A research project has begun in Bradford to investigate how nurses can strengthen resilience in the workplace.
The Burdett Trust for Nursing has given Bradford Teaching Hospitals NHS Foundation Trust £82,000 in funding to find out how clinicians and other healthcare staff can take action to combat stressful working environments following on from the COVID-19 pandemic.
The study will take place over the next 12 months and will be headed by Assistant Chief Nurse for Quality and Safety Research, Angela Grange and will assess a coaching tool for nurses called RE-BOOT (REcovery-BOOsting) to support critical care nurses prepare for, and help recovery after high-pressure stressful situations at work.
Dr Grange said: “RE-BOOT has already been tested as a face-to face, psychological intervention with other staff groups but this new research will see if it can be translated into an online format for critical care nurses given the challenges of delivering programmes like this during the pandemic.
“The nurses will take part in small, remote group workshops and there will be follow-up coaching calls led by a psychological therapist. During the workshops, they will get the opportunity to learn practical, cognitive-behavioural strategies and receive information to help strengthen their coping mechanisms when dealing with stressful events at work. The nurses will be asked to practise these techniques at home after each session to explore which approach works best for them.”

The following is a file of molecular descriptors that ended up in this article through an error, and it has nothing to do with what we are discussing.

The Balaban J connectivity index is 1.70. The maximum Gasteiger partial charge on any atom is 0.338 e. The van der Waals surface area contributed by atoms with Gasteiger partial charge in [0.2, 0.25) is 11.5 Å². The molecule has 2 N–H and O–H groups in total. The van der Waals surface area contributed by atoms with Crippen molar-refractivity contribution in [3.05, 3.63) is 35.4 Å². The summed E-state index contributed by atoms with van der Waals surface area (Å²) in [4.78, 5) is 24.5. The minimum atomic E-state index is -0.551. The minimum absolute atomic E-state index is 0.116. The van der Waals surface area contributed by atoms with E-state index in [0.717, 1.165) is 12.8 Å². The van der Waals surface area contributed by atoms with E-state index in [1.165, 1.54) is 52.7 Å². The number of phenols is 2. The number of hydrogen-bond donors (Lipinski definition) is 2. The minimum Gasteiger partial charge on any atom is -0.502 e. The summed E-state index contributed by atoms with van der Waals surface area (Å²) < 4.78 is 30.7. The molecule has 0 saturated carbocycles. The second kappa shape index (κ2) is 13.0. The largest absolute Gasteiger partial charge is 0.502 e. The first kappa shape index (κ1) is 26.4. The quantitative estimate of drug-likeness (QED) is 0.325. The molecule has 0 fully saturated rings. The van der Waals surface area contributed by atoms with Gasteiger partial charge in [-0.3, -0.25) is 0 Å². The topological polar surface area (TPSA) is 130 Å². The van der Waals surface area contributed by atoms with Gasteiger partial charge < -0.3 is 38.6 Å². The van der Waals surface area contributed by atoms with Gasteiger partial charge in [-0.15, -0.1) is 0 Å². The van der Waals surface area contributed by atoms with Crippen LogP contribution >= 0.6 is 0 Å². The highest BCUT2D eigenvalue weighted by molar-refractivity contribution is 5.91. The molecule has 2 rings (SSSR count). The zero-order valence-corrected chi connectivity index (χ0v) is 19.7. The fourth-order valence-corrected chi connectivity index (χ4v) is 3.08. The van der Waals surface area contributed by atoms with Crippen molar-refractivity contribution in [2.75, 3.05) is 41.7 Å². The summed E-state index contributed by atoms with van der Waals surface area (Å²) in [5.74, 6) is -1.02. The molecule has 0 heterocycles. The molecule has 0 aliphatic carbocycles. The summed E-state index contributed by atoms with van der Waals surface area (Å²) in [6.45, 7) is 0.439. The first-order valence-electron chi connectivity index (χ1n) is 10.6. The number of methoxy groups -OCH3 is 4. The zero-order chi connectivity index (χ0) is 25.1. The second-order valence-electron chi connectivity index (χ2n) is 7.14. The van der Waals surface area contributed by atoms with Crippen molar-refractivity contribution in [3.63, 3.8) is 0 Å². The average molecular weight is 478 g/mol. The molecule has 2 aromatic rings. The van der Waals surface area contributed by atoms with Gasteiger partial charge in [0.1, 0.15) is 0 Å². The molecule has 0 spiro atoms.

The 80 nurses selected for the research are part of West Yorkshire Critical Care Network, which includes the following six NHS trusts: Bradford Teaching Hospitals, Leeds Teaching Hospitals NHS Trust, Airedale NHS Foundation Trust, Calderdale and Huddersfield NHS Foundation Trust, The Mid-Yorkshire Hospitals NHS Trust, and Harrogate and District NHS Foundation Trust.
Chief Executive of the Burdett Trust, Shirley Baines, said: “RE-BOOT is one of 19 nurse-led projects across the UK that our Trust has funded in a specific funding call for nurse-led projects that can strengthen resilience in the nursing workforce during the pandemic.
“Angela’s project particularly attracted our interest because of the importance of the topic of supporting nurses working in highly stressful clinical environments such as critical care and the potential for her results to be adopted in other healthcare settings where staff would benefit from strategies to deal with these stressful events before they arise.”